How to have end-of-life conversations

Speakers at the AVMA Humane Endings Symposium touch on ethics and empathy

When is death the best or even an acceptable option for an animal?

It’s a complex question, one that neither science nor ethics can fully answer. Given all that is at stake, conversations about euthanasia and depopulation can be extremely difficult and contentious.

With that in mind, the opening morning of the AVMA Humane Endings Symposium, held Jan. 26-29 in Chicago, featured presentations on the challenges of talking about ending animal life.

Jen Brandt, PhD, AVMA director of member wellbeing, diversity, equity, and inclusion initiatives, speaks at the AVMA Humane Endings Symposium.

“Part of what makes these conversations so difficult is that there’s a need to engage the embedded ethics questions hidden within the topic, and sometimes it can be difficult to discuss these conversations collegially,” said Candace Croney, PhD, director of the Center for Animal Welfare Science at Purdue University College of Veterinary Medicine.

As the opening speaker of the symposium, Dr. Croney suggested following Campbell’s ethics assessment process as a model ethical framework for difficult decisions that balance the interests and values of all stakeholders. The six-step process is as follows:

  • Ethical framing: What are the ethical issues? Who or what is impacted?
  • Ethics jam: What values or principles are creating conflict and how?
  • Ethical fact-finding: What do we need to know?
  • Constructing alternatives: What could be done?
  • Moral justification: Which options are the most ethically defensible? What should be done?
  • Moral testing: Can the proposed verdict be implemented? If made public, could decision-makers defend it?

“This last part is the most important test—the ‘golden rule’ test,” Dr. Croney said. “If you were not involved in the decision making, would you willingly accept the decision?”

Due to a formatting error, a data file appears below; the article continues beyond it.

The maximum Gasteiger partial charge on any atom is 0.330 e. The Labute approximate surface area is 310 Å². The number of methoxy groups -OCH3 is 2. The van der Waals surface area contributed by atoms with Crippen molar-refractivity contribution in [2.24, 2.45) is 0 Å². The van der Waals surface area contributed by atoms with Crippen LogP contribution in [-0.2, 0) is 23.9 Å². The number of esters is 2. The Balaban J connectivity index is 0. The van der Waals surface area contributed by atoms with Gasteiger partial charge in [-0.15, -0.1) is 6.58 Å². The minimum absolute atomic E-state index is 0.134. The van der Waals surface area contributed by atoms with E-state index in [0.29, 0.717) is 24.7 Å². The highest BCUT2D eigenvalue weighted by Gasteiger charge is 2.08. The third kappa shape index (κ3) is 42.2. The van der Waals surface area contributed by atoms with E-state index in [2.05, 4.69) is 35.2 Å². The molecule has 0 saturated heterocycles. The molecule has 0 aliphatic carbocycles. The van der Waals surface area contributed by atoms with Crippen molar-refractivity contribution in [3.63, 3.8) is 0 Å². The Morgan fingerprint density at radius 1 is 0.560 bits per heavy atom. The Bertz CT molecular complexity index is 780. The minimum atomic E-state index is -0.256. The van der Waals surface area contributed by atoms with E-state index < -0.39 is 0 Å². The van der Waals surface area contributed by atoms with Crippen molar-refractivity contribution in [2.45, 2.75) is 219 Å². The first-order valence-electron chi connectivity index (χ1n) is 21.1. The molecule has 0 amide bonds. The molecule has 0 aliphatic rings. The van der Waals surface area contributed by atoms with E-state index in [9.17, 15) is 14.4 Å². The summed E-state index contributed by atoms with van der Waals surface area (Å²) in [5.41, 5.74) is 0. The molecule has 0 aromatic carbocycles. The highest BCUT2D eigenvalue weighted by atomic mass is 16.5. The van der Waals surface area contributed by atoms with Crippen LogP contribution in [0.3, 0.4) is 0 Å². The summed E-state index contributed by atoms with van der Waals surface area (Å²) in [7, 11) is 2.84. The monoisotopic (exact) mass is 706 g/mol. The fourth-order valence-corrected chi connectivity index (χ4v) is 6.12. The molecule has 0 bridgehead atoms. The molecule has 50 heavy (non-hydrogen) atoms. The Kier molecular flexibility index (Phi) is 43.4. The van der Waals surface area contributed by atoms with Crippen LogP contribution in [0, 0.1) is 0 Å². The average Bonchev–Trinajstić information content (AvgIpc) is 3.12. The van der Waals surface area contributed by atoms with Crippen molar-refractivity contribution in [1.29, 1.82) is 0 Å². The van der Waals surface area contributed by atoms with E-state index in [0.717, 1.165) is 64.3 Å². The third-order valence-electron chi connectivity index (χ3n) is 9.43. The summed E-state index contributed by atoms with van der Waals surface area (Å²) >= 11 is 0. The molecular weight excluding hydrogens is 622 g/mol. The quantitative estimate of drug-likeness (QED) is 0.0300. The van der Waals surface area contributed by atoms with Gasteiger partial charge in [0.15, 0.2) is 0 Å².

Before the conversation, Dr. Croney said, it’s necessary to determine whether the decision-making process will be inclusive and how minority opinions will be handled. She advised accepting that perfect alignment may not be feasible.

“Remember, empathy, compassion, and respect are critical for colleagues as well as animals,” Dr. Croney said. “Stay open to new information and perspectives. And if consensus can’t be found at the moment, leave the door open for further deliberation in the future.”

Jen Brandt, PhD, AVMA director of member well-being initiatives, highlighted key communication skills in her presentation, including the importance of asking open-ended questions and the approach of tactical empathy.

Dr. Brandt defined tactical empathy as a combination of reflective listening and empathy. Rather than trying to relate to the speakers by sharing a story of your own or offering solutions to a problem, Dr. Brandt advised listening to the speakers and imagining how they must feel. Avoid “why” questions, which can feel confrontational.

In addition, pepper conversations with encouraging comments such as “go on” and “I hear you,” and reassure the speaker you’re listening by summarizing their main points.

“Even when you aren’t speaking, you are still communicating,” Dr. Brandt told attendees, reminding them to pay attention to their body language and facial expressions. “Keep your judgement in check,” she added, “and assume the speaker’s positive intent.”